• It is well documented that general health improves as income does. But the relationship between the two is complex, the report finds.
    • Even at middle- and high-income levels, GTHA workers whose employment was less secure were more likely to report poorer health than those whose work was more secure.
    • Conversely, workers at low-income levels whose jobs were more secure were the most likely to report poorer health.
  • In 2014, workers in low-income/less-secure employment were more than twice as likely to report poorer mental health as those in high-income/more-secure employment (39.7% and 15.9% respectively). [52]
  • The report authors recommend combatting precarious employment by:
    • building a dynamic labour market that better supports the precariously employed,
    • enhancing social and community supports for this new market, and
    • ensuring that jobs work as a pathway not only to income but also to employment security.[53]

 

Many Torontonians will be affected by Ontario’s minimum wage increase, which is slated to take effect in late 2015:

  • Currently $11 an hour, Ontario’s general minimum wage (which applies to most employees) will increase to $11.25, giving the province the second-highest minimum wage in the country, behind the Northwest Territories’ $12.50.
    • Alberta and Saskatchewan tie for the lowest minimum wage at $10.20.[54]

work-minimumwagesacrosscanada

Minimum Wages Across Canada[55]


Minimum wages for students under 18 and workers serving alcohol are not included.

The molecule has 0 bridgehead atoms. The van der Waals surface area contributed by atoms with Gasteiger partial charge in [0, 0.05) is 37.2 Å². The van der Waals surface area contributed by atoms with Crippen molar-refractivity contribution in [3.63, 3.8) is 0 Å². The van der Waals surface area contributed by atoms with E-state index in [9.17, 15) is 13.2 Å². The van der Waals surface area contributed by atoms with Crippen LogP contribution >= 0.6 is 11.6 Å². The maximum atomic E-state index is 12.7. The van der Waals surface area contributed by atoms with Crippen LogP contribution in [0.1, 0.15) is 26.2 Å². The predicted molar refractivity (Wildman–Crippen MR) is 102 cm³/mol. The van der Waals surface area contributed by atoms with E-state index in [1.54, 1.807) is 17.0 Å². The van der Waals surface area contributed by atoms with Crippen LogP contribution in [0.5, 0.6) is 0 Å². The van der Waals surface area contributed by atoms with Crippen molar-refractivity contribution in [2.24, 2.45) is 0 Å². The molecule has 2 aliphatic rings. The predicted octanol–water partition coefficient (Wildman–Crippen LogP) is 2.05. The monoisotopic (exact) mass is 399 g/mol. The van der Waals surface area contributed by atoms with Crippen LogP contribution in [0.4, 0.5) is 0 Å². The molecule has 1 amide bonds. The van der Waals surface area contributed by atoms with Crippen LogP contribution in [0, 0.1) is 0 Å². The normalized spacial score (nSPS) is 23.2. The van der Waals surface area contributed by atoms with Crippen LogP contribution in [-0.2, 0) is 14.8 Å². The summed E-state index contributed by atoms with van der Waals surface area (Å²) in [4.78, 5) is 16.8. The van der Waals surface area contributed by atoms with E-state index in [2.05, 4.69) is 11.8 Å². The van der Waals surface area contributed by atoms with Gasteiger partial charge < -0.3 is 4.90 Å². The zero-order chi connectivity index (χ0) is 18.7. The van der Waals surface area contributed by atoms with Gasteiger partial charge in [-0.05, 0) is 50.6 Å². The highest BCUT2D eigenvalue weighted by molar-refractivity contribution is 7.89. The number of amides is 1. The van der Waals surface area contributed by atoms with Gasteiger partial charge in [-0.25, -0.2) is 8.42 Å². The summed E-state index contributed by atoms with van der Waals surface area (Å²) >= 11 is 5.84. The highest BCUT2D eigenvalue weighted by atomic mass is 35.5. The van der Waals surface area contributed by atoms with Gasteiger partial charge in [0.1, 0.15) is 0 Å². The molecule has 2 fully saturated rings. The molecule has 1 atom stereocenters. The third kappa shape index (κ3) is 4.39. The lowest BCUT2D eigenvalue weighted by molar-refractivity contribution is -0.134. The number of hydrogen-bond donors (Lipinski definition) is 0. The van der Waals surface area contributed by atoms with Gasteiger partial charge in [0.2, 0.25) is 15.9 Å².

* Indicates change will come into effect later this year.
Toronto Star graphic. Source: Canadian Press.

 Ideas-and-Innovations

Commissioned by four of Ontario’s biggest pension plans, the Boston Consulting Group undertook a study to learn more about the relationship between the health of communities and different kinds of pensions:[56]

  • The study found that most money from defined benefit plans is spent locally, and that seniors who have these plans are more confident consumers.
  • Plans that are the responsibility of the employee to manage and invest, and that have no standard disbursement strategy, are unreliable and can cause stress.
  • The study recommended that workplace pensions be mandatory.[57]

 

 

The following groups are addressing issues relating to work through their innovative community-based programs.

 

Click on the name of the group to be directed to their profile on the Community Knowledge Centre to learn more about how.

 

ACCES Employment – Assisting job seekers from diverse background to integrate into the Canadian job market

Alzheimer Society of Toronto – Alleviating personal and social consequences of dementia

Buddies in Bad Times Theatre – Developing and presenting artists’ voices in the LGBTQ* community

Canadian Urban Institute – Building wisdom and inspiring leadership for healthy urban development

Common Ground Co-operative – Supporting people with developmental disabilities

Connect Legal  – Promoting entrepreneurship in immigrant communities

CTI Canadian Training Institute – Enhancing the effectiveness of client services delivered by criminal justice and behavioural health services

CultureLink Settlement Services – Developing and delivering settlement services to meet the needs of diverse communities

Daily Bread Food Bank – Fighting to end hunger

Drum Artz Canada – Encouraging creative expression through mentorship, percussion, and music

Eastview Neighbourhood Community Centre – Serving a low-income, ethnically and socially diverse community

First Work – Helping youth find and keep meaningful employment

Fred Victor – Providing accessible housing to people experiencing homelessness and poverty

Frontier College – Elevating literacy through a wide range of programming

Interval House – Enabling abused women and children to have access to safe shelter and responsive services

Learning Enrichment Foundation (LEF) – Providing holistic and integrated services in York Region

Local Food Plus/Land Food People Foundation – Nurturing regional food economies